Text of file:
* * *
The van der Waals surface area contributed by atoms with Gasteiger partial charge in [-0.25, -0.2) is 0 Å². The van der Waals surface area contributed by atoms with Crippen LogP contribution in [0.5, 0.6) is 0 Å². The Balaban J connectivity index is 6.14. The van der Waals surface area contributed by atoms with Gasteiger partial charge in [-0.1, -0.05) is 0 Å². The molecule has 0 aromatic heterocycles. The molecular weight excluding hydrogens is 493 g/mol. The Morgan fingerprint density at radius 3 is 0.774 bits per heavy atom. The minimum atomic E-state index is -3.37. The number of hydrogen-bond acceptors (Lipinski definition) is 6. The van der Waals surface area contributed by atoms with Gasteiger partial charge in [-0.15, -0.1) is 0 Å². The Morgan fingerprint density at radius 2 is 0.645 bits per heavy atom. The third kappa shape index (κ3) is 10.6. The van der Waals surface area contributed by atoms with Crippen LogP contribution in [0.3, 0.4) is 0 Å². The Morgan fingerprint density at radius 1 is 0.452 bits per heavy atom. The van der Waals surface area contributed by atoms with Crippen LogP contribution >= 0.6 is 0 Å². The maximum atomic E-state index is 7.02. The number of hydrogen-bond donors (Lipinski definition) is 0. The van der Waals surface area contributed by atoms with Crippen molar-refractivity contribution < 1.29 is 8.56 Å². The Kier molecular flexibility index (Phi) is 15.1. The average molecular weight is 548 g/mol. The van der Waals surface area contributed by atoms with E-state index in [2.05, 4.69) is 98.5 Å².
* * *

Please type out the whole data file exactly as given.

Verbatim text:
The van der Waals surface area contributed by atoms with Gasteiger partial charge in [-0.25, -0.2) is 0 Å². The van der Waals surface area contributed by atoms with Crippen LogP contribution in [0.5, 0.6) is 0 Å². The Balaban J connectivity index is 6.14. The van der Waals surface area contributed by atoms with Gasteiger partial charge in [-0.1, -0.05) is 0 Å². The molecule has 0 aromatic heterocycles. The molecular weight excluding hydrogens is 493 g/mol. The Morgan fingerprint density at radius 3 is 0.774 bits per heavy atom. The minimum atomic E-state index is -3.37. The number of hydrogen-bond acceptors (Lipinski definition) is 6. The van der Waals surface area contributed by atoms with Gasteiger partial charge in [-0.15, -0.1) is 0 Å². The Morgan fingerprint density at radius 2 is 0.645 bits per heavy atom. The third kappa shape index (κ3) is 10.6. The van der Waals surface area contributed by atoms with Crippen LogP contribution in [0.3, 0.4) is 0 Å². The Morgan fingerprint density at radius 1 is 0.452 bits per heavy atom. The van der Waals surface area contributed by atoms with Crippen LogP contribution >= 0.6 is 0 Å². The maximum atomic E-state index is 7.02. The number of hydrogen-bond donors (Lipinski definition) is 0. The van der Waals surface area contributed by atoms with Crippen molar-refractivity contribution < 1.29 is 8.56 Å². The Kier molecular flexibility index (Phi) is 15.1. The average molecular weight is 548 g/mol. The van der Waals surface area contributed by atoms with E-state index in [2.05, 4.69) is 98.5 Å².